While tacos might be grill-kissed carne asada or al pastor or stewy chicken tinga, ($3-$4), they’re uniformly piled high on unremarkable corn tortillas and drenched in an assortment of salsas. They may be the weak link in this slapdash mode of prep, but across the mercado at the Peruvian Chaufa Wok, the arroz aeropuerto ($14) is a frighteningly delicious soy-splashed, carb-loaded mess of crispy fried noodles and rice, chicken, beef, fish, and shrimp—a pile of food you’ll need to start shoveling down before a stronger, more cunning predator pounces on it.

None of this is to suggest you can’t find grace and beauty on your tray. The Brazilian-style Saladero Grill offers perhaps the best steak value in town: eight ounces of tender, beefy skirt steak drizzled with vibrant emerald chimichurri sauce ($11). Add a juicy grilled chorizo ($4) or crumbled chorizo swimming in melted cheese ($4) and you have an enviable mini asado mixto. While the aforementioned ceviche bar may seem imprecise, its adjunct sushi operation produces tightly rolled, surprisingly understated maki, including a volcano roll of compact crabmeat topped with lightly seared salmon and a dab of chipotle aioli ($9).

Meanwhile at the mariscos station, delicately fried items like creamy salt-cod croquettes ($8) contrast with well-shucked if characterless Atlantic whitecap oysters ($15 per half dozen). Finally, among four sopas, the thick tortilla soup ($6), infused with raisiny pasilla chile and loaded with avocado and shredded chicken, might be Latinicity’s most sophisticated spoonful.

Pata Negra, the food hall’s full-service restaurant, which sits in the center of the space, holds up against any Spanish tapas operation in the city. Brochettes of candied bacon-wrapped dates are held in check by crumbles of punchy Cabrales cheese ($11). Tight, gamy meatballs ($11) sizzle in a pepper-tomato sauce that surrounds a gooey poached egg. Superfresh shrimp ($10) practically leap from a hot garlic-butter bath. A four-ounce Iberico secreto steak ($25), sliced thin on the bias, is an indulgence of pure porky goodness that only the rare breed can offer. There’s nothing better with which to wash everything down than a bottle of Asturian Trabanco cider ($36).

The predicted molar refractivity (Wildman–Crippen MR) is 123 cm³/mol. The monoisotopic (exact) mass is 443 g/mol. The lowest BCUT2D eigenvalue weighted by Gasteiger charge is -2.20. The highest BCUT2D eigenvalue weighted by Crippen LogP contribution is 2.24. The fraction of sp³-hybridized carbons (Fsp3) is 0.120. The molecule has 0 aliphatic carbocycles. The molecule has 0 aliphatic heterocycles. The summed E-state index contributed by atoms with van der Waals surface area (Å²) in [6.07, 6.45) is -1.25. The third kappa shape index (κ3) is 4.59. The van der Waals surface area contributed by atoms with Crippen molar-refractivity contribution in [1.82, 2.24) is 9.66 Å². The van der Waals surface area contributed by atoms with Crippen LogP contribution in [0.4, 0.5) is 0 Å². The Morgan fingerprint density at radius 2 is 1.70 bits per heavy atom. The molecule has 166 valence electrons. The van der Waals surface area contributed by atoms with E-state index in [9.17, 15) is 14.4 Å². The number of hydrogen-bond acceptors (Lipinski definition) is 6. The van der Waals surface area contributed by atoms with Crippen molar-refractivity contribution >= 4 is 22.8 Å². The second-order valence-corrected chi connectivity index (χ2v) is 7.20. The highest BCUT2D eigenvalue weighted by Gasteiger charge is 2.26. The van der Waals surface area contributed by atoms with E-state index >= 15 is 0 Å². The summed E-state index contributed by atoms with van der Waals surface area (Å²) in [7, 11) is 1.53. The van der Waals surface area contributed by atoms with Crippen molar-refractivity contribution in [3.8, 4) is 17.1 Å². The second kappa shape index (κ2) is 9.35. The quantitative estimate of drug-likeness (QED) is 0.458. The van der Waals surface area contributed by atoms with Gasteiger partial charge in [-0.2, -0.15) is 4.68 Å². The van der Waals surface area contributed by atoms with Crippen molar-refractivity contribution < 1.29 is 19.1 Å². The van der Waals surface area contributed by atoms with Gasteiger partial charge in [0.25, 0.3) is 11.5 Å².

The other main focal point of Latinicity is a large wraparound bar that stocks a commendable list of Spanish, Portuguese, and South American wines, plus a deep rum and tequila list (regrettably not yet printed). From here retrieve cocktails like a respectable rum old-fashioned ($12), made with five-year-old El Dorado, or a smoky-spicy Silencio Por Favor ($13), made with mescal and sweetened with maraschino and green chartreuse, and repair to the spacious dining area.

Latinicity’s greatest value may be to the perpetually underserved lunch crowd in the Loop, which despite all its progress continues to disappoint this captive audience. Under the rough edges there’s a lot of generally solid pan-Latin food that could keep these poor folk happy indefinitely.  v